Irish well-being degraded by recession

The rise in inequality and poverty during the economic boom was damaging enough. But now, rising unemployment, income cuts and spiralling debts are contributing to an even graver depletion in the state of Irish ‘well-being’, according to Helen Johnston, Senior Policy Analyst with the National Economic and Social Council (NESC). Her findings are part of the NESC’s latest report, ‘Well-being Matters: A Social Report for Ireland’, and were presented yesterday at a conference organised by Social Justice Ireland entitled 'Beyond GDP: What is prosperity and how should it be measured?'.  

The ‘Well-being Matters’ report lists numerous dangers which the recession poses to people’s welfare including job loss and fear of job loss, deterioration of working conditions, spiralling debt and limited employment opportunities.  The report also emphasises how such issues can severely impact other areas of well-being including personal relationships and community dynamics which can lead to increased crime and racism.  

The report broadens the concept of well-being to include people’s physical, social and mental state. Well-being requires that person’s basic needs are met, that they have a sense of purpose, that they feel capable of achieving goals and participating in society.  Individual well-being can be further improved by conditions that include such features as financial and personal security, meaningful and rewarding work and values of democracy and social justice.

While ‘well-being’ may be difficult to quantify, deterioration in standards of well-being can be readily observed. In the last couple of weeks the UK’s Royal College of Psychiatrists have reported evidence of a link between debt and mental health problems, including anxiety and depression, a theory which is further validated by a 43 per cent rise in suicides in this state in the first three months of this year.  This coupled with more cuts in service provisions looming, means the issue of well-being is likely to grow as the state attempts to claw itself out of recession.

The importance of measuring well-being, and its inclusion in yesterday’s conference, arises largely out of a growing dissatisfaction with economic indicators as a primary measure of progress. A principle criticism of Gross Domestic Product (GDP) is that it is a one-dimensional indicator which ignores many dimensions essential for well-being such as children’s education and relationships. GDP also ignores the many and varied complexities in relation to individual well-being and collective well-being.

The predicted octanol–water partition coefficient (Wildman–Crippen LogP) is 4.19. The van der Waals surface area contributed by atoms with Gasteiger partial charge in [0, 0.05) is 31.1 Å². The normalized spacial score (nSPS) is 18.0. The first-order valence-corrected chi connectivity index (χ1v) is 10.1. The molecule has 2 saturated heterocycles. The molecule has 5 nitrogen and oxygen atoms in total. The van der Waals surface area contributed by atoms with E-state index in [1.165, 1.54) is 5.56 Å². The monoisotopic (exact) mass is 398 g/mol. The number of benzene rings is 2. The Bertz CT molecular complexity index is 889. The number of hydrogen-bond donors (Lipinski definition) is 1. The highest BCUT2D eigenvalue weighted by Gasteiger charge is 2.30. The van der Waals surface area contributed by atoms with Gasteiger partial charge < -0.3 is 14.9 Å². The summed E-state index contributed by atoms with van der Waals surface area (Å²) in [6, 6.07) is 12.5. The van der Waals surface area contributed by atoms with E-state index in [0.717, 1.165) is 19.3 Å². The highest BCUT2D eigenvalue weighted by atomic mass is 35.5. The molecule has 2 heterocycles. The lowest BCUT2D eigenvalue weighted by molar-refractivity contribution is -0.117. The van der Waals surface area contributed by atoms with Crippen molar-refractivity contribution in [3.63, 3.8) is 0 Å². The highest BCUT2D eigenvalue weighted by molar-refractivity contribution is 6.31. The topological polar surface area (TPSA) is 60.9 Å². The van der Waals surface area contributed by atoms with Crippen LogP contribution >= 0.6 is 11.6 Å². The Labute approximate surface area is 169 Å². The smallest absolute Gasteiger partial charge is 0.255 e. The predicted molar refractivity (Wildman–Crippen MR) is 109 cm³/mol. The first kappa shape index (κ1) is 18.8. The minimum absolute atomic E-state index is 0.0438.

The NESC offers a number of modifications to state goals on progress, including a move from growth of Gross National Product (GNP) to more sustainable growth, from absolute job creation to participation rates and from developer-led developments to planned and sustainable communities.  

NESC also puts forward a number of immediate policy priorities, foremost being the need for a duel-faceted approach to addressing unemployment which focuses on both job retention and job creation. Other immediate priorities are the provision of financial support, including pension reform, the transformation of institutions and increased institutional and individual accountability.  

However, the NESC does not contend that improving well–being during a recession is solely in the hands of policy makers.  The report emphasises resilience as a human component which can be utilised, supported and advanced through the acknowledgement and development of capabilities to improve individual well-being. With unemployment rising and a harsh budget approaching the coming months will definitely provide a test of this resilience.



Full NESC report: Well-being Matters: A Social Report for Ireland